Local government partnerships with the business community are often perceived as deals and contracts with large, established corporations. Yet as startup scenes flourish in cities across the U.S., these partnerships are increasingly bringing together local governments and small, emerging startups in the civic innovation space. The result is a win for both sectors: cities are exposed to nimble technologies and creative ideas, and young companies get an opportunity to test and refine their products while serving the public interest.
For a long time, startups with an eye towards improving the public sector were hard to come by. As recently as September, the Silicon Valley accelerator Y Combinator issued a “request for startups” that identified government software as one of the sectors from which it would like to hear more pitches. “Very few startups write software for government. But the government is a very large customer with very bad software,” Y Combinator’s RfS said. “In addition to better software for existing processes, we’re also interested in how the Internet can enable new categories, like crowdfunding for social services.”
As startup scenes flourish, partnerships are increasingly bringing together local governments and small, emerging startups in the civic innovation space.
Yet this particular brand of public-private collaboration has been gaining momentum in recent months. Last summer, Code for America’s Accelerator announced its third class of civic tech-focused companies, which receive funding and networking support through the program. This past September saw the launch of the $23 million GovTech Fund, the first venture capital fund of its kind dedicated to boosting startups working on technologies designed for use by governments. And as more and more local governments hire chief innovation officers, set up innovation teams, and establish innovation offices, there’s a growing sense of enthusiasm within government for new ideas and technologies.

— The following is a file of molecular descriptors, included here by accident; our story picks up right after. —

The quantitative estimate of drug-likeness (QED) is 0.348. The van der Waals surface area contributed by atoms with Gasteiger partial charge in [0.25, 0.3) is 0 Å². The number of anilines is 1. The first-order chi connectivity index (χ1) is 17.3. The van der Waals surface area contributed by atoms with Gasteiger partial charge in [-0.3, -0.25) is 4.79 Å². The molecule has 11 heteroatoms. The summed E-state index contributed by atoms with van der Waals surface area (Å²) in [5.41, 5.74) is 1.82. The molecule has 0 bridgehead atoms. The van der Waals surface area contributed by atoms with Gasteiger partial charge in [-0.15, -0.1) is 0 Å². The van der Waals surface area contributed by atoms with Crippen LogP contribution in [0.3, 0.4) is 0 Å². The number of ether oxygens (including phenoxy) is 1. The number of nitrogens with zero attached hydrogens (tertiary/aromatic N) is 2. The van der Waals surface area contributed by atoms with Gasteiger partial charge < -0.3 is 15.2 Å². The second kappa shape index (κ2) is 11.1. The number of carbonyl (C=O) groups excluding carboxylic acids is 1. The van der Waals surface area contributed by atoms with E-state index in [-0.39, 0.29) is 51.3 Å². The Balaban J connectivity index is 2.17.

Integral to these partnerships are the startup founders themselves. Coming in with various amounts of government experience, these entrepreneurs are working full-speed in the hopes of spreading adoption of a solution they believe will help government work better. To get a better sense of the challenges and opportunities these entrepreneurs face, we spoke with founders of three civic tech-focused startups: MeWe, Opportunity Space, and Changing Environments. Each Wednesday for the next three weeks, we’ll publish these interviews in Q&A format on our site. We hope their stories will help shine light on the exciting potential of public-private collaboration to transform the way government serves its citizens.
Meet the Entrepreneur Who’s Streamlining Government Inspections
A Q&A with Manik Suri, co-founder and CEO of MeWe